Herbert S. Parmet remarked at the Conference that Richard Nixon was the "dominant political figure of the postwar period." Yet even those who spent their professional careers studying him--his biographers--were baffled by Nixon, the man, his motivations, goals, hopes, and fears. Roger Morris emphasized the roots from which he sprang, Southern California and the factionalism of the Republican party in the postwar years, all of which left important imprints on Nixon. Stephen E. Ambrose focuses on Nixon's relations with and contrast to Dwight Eisenhower, who was his mentor and idol, and for whom he did so much nasty political work. And Herbert S. Parmet saw Nixon as the embodiment of the postwar conservative reaction to the social welfare politics of the prior decades.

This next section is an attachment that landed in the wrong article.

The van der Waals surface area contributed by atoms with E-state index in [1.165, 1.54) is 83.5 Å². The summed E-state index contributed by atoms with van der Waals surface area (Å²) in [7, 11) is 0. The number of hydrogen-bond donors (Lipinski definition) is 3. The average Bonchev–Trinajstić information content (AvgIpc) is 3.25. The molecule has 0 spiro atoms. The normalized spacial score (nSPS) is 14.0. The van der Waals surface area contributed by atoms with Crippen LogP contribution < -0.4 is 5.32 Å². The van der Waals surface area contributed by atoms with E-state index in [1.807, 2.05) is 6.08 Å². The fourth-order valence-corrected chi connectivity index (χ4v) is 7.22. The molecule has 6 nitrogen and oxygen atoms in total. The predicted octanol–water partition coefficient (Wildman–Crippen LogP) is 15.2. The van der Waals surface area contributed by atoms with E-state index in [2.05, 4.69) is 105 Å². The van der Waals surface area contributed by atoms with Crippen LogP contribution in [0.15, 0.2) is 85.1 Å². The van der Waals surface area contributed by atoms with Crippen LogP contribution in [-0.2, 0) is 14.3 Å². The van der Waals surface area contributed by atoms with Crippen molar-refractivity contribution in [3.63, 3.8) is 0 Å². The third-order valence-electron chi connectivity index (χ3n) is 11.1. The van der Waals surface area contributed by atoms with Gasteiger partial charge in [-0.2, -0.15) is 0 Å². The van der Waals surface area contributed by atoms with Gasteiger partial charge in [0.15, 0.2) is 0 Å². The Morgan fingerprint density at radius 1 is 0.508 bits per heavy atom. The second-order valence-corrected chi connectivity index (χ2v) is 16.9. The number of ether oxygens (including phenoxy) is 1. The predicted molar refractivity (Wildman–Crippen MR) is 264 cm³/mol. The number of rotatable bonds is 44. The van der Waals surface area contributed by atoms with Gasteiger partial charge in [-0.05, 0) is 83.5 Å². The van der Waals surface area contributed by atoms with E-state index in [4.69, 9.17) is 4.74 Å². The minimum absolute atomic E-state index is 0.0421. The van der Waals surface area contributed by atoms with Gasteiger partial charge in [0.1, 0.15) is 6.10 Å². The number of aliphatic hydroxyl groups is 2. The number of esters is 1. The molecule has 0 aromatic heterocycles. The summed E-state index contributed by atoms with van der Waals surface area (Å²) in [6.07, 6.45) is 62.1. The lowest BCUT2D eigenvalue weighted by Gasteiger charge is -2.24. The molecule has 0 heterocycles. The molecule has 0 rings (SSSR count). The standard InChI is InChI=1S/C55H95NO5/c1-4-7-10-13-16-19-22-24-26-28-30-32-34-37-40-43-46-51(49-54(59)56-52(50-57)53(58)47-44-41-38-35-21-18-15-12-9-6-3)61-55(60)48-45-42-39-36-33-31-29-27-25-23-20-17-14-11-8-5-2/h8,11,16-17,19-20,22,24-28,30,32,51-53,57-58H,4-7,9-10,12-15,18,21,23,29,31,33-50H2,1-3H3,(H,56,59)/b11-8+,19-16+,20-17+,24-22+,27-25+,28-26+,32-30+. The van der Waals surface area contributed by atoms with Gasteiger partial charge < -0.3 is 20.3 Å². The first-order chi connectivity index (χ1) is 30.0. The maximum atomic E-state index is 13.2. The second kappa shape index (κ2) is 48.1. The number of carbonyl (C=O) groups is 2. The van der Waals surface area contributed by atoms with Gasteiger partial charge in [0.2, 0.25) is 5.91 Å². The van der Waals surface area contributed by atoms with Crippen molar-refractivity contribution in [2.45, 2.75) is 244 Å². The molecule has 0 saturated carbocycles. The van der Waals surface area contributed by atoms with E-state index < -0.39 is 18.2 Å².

Part of the difficulty in understanding and writing about Nixon has been due to the lack of research materials from his presidency. James J. Hastings, the deputy director of the Nixon Presidential Materials Project of the National Archives, describes the legal status of the Nixon presidential materials and the special legal restrictions governing their access and release. Joan Hoff-Wilson explains how these legal restrictions on access and the ability of Nixon's representative to challenge the release of broad categories of papers has made it very difficult to research important segments of his administration.
A final assessment of the Nixon legacy is examined in papers by Barry D. Riccio and Sherri Cavan, who focus on the difficulties of trying to place him in either the liberal or conservative mold. H. R. Haldeman and Robert H. Finch, who worked with him over a number of years, point out the many contradictions in the man. Finally, Arthur Schlesinger, Jr., evaluates Nixon in the "long trajectory of American history."